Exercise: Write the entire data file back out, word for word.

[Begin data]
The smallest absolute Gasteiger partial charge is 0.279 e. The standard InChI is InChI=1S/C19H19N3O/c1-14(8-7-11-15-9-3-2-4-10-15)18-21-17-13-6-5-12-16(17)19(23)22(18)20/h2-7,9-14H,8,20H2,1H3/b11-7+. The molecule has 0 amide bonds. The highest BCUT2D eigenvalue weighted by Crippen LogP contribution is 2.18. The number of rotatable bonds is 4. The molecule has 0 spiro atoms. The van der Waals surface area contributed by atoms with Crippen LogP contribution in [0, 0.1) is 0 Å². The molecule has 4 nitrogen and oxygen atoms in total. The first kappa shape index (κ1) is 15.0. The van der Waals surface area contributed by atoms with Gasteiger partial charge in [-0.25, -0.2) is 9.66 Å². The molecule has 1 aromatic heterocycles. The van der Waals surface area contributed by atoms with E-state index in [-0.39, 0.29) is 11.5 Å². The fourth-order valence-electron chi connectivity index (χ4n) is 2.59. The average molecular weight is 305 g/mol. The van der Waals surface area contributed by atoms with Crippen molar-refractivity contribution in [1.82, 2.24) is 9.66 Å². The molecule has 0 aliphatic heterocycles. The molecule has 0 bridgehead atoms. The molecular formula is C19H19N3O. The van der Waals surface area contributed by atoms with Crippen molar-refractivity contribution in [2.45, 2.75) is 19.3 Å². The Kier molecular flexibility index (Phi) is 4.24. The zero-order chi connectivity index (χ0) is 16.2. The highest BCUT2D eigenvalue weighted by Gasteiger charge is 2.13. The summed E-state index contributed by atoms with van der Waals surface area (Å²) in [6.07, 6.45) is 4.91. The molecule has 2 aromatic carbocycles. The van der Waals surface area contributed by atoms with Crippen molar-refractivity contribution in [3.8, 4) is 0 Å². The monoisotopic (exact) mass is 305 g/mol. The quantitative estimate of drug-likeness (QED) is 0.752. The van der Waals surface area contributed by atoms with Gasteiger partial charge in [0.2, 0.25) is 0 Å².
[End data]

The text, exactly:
The smallest absolute Gasteiger partial charge is 0.279 e. The standard InChI is InChI=1S/C19H19N3O/c1-14(8-7-11-15-9-3-2-4-10-15)18-21-17-13-6-5-12-16(17)19(23)22(18)20/h2-7,9-14H,8,20H2,1H3/b11-7+. The molecule has 0 amide bonds. The highest BCUT2D eigenvalue weighted by Crippen LogP contribution is 2.18. The number of rotatable bonds is 4. The molecule has 0 spiro atoms. The van der Waals surface area contributed by atoms with Crippen LogP contribution in [0, 0.1) is 0 Å². The molecule has 4 nitrogen and oxygen atoms in total. The first kappa shape index (κ1) is 15.0. The van der Waals surface area contributed by atoms with Gasteiger partial charge in [-0.25, -0.2) is 9.66 Å². The molecule has 1 aromatic heterocycles. The van der Waals surface area contributed by atoms with E-state index in [-0.39, 0.29) is 11.5 Å². The fourth-order valence-electron chi connectivity index (χ4n) is 2.59. The average molecular weight is 305 g/mol. The van der Waals surface area contributed by atoms with Crippen molar-refractivity contribution in [1.82, 2.24) is 9.66 Å². The molecule has 0 aliphatic heterocycles. The molecule has 0 bridgehead atoms. The molecular formula is C19H19N3O. The van der Waals surface area contributed by atoms with Crippen molar-refractivity contribution in [2.45, 2.75) is 19.3 Å². The Kier molecular flexibility index (Phi) is 4.24. The zero-order chi connectivity index (χ0) is 16.2. The highest BCUT2D eigenvalue weighted by Gasteiger charge is 2.13. The summed E-state index contributed by atoms with van der Waals surface area (Å²) in [6.07, 6.45) is 4.91. The molecule has 2 aromatic carbocycles. The van der Waals surface area contributed by atoms with Crippen molar-refractivity contribution in [3.8, 4) is 0 Å². The monoisotopic (exact) mass is 305 g/mol. The quantitative estimate of drug-likeness (QED) is 0.752. The van der Waals surface area contributed by atoms with Gasteiger partial charge in [0.2, 0.25) is 0 Å².